Coordinates with velocity information

Velocity information can be added to any coordinate [1]. When the coordinate is transformed to a different coordinate frame, the velocity vector will be transformed as appropriate. Be aware that the transformation framework does not take any velocity information into account when transforming the position vector.

Creating a SkyCoord with velocity

Velocity information can be added as keyword arguments to SkyCoord. For SunPy’s frames, the names of the velocities components are the names of the position components prepended by “d_”, e.g.,:

>>> from astropy.coordinates import SkyCoord
>>> import astropy.units as u
>>> import sunpy.coordinates

>>> sc = SkyCoord(lon=10*u.deg, lat=20*u.deg, distance=1*u.AU,
...               d_lon=3*u.arcmin/u.week, d_lat=4*u.arcmin/u.d, d_distance=5*u.km/u.min,
...               frame='heliocentricinertial', obstime='2021-01-01')
>>> sc
<SkyCoord (HeliocentricInertial: obstime=2021-01-01T00:00:00.000): (lon, lat, distance) in (deg, deg, AU)
    (10., 20., 1.)
 (d_lon, d_lat, d_distance) in (arcsec / s, arcsec / s, km / s)
    (0.00029762, 0.00277778, 0.08333333)>

See Working with Velocities in Astropy Coordinates for ways to add velocity information to existing coordinates.

Querying velocity information

SunPy has functions to query the positions of planets or other objects (e.g., get_body_heliographic_stonyhurst()). For any of these functions, if include_velocity=True is specified, the returned coordinate will include velocity information, e.g.,:

>>> from sunpy.coordinates import get_body_heliographic_stonyhurst
>>> get_body_heliographic_stonyhurst('mercury', '2021-01-01', include_velocity=True)
<HeliographicStonyhurst Coordinate (obstime=2021-01-01T00:00:00.000, rsun=695700.0 km): (lon, lat, radius) in (deg, deg, AU)
    (-156.46460438, -1.38836399, 0.43234904)
 (d_lon, d_lat, d_radius) in (arcsec / s, arcsec / s, km / s)
    (0.09138133, 0.00720229, -7.2513617)>

Transforming velocities

The transformation of the velocity vector between two coordinate frames takes into account two effects:

  • The change in the direction of the velocity vector due to a change in the orientation of the axes between the two frames.

  • The “induced” velocity due to the time dependence of the frames themselves.

Orientation change

To illustrate the orientation change, let’s start with the SkyCoord created at the beginning, which was defined in the HeliocentricInertial frame. We transform to Astropy’s HCRS frame, which is a different inertial [2] frame that is also centered at the Sun:

>>> sc_hcrs = sc.transform_to('hcrs')
>>> sc_hcrs
<SkyCoord (HCRS: obstime=2021-01-01T00:00:00.000): (ra, dec, distance) in (deg, deg, AU)
    (80.95428245, 44.31500877, 1.)
 (pm_ra_cosdec, pm_dec, radial_velocity) in (mas / yr, mas / yr, km / s)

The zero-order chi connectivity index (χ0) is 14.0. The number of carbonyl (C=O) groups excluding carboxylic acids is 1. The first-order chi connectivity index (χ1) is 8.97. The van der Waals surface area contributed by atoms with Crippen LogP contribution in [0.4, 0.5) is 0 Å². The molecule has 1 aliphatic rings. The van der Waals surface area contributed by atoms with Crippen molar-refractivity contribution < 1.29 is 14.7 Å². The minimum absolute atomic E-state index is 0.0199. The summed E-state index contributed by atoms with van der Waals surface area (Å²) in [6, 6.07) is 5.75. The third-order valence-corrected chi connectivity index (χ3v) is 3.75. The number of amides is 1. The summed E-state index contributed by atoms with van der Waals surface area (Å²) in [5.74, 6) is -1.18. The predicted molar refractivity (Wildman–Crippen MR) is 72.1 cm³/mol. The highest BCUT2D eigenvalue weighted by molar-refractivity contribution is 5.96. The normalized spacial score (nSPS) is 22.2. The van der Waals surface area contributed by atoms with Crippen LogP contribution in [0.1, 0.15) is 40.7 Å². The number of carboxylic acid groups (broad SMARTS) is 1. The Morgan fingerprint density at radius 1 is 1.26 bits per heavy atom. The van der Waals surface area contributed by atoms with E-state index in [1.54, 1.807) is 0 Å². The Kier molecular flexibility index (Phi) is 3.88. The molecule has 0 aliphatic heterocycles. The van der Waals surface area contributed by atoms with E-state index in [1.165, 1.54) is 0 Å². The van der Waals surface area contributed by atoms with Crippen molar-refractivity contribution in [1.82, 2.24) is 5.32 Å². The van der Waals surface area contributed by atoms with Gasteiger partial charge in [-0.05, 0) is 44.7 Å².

(-8828397.4990187, 87659732.13232313, 0.08333338)>

Even though the velocity vectors are oriented very differently in their respective spherical coordinates, their amplitudes are essentially the same:

>>> sc.velocity.norm()
<Quantity 2.02654081 km / s>
>>> sc_hcrs.velocity.norm()
<Quantity 2.02654083 km / s>

Induced velocity

To illustrate “induced” velocity, consider the HeliographicStonyhurst frame, which is defined such that the Earth is always at zero degrees longitude. That is, this frame rotates around the Sun over time to “follow” the Earth. Accordingly, the longitude component of Earth’s velocity vector will be negligible in this frame:

>>> from sunpy.coordinates import get_earth
>>> earth = get_earth('2021-01-01', include_velocity=True)
>>> earth
<SkyCoord (HeliographicStonyhurst: obstime=2021-01-01T00:00:00.000, rsun=695700.0 km): (lon, lat, radius) in (deg, deg, AU)
    (0., -3.02983361, 0.98326486)
 (d_lon, d_lat, d_radius) in (arcsec / s, arcsec / s, km / s)
    (1.82278759e-09, -0.00487486, -0.01720926)>

Transforming this coordinate to the HeliocentricInertial frame, which does not rotate over time, confirms that the Earth is moving in inertial space at the expected ~1 degree/day in heliographic longitude:

>>> earth.heliocentricinertial
<SkyCoord (HeliocentricInertial: obstime=2021-01-01T00:00:00.000): (lon, lat, distance) in (deg, deg, AU)
    (24.55623543, -3.02983361, 0.98326486)
 (d_lon, d_lat, d_distance) in (arcsec / s, arcsec / s, km / s)
    (0.0422321, -0.00487486, -0.01720925)>
>>> earth.heliocentricinertial.d_lon.to('deg/d')
<Quantity 1.01357048 deg / d>

Transforming over time

As the transformation framework is currently implemented, transforming between frames with different values of obstime takes into account any time dependency for the definitions of the frames, but does not incorporate any notion of the coordinate itself moving in inertial space. This behavior does not change even if there is velocity information attached to the coordinate. For example, if we take the same coordinate created earlier for Earth, and transform it to one day later:

>>> from sunpy.coordinates import HeliographicStonyhurst
>>> earth.transform_to(HeliographicStonyhurst(obstime=earth.obstime + 1*u.day))
<SkyCoord (HeliographicStonyhurst: obstime=2021-01-02T00:00:00.000, rsun=695700.0 km): (lon, lat, radius) in (deg, deg, AU)
    (-1.01416251, -3.02979409, 0.98326928)
 (d_lon, d_lat, d_radius) in (arcsec / s, arcsec / s, km / s)
    (-1.19375277e-05, -0.00487485, -0.01743006)>

Note that the location of the Earth in the new frame is ~-1 degree in longitude, as opposed to zero degrees. That is, this coordinate represents the location of Earth on 2021 January 1 using axes that are defined using the location of Earth on 2021 January 2.

Footnotes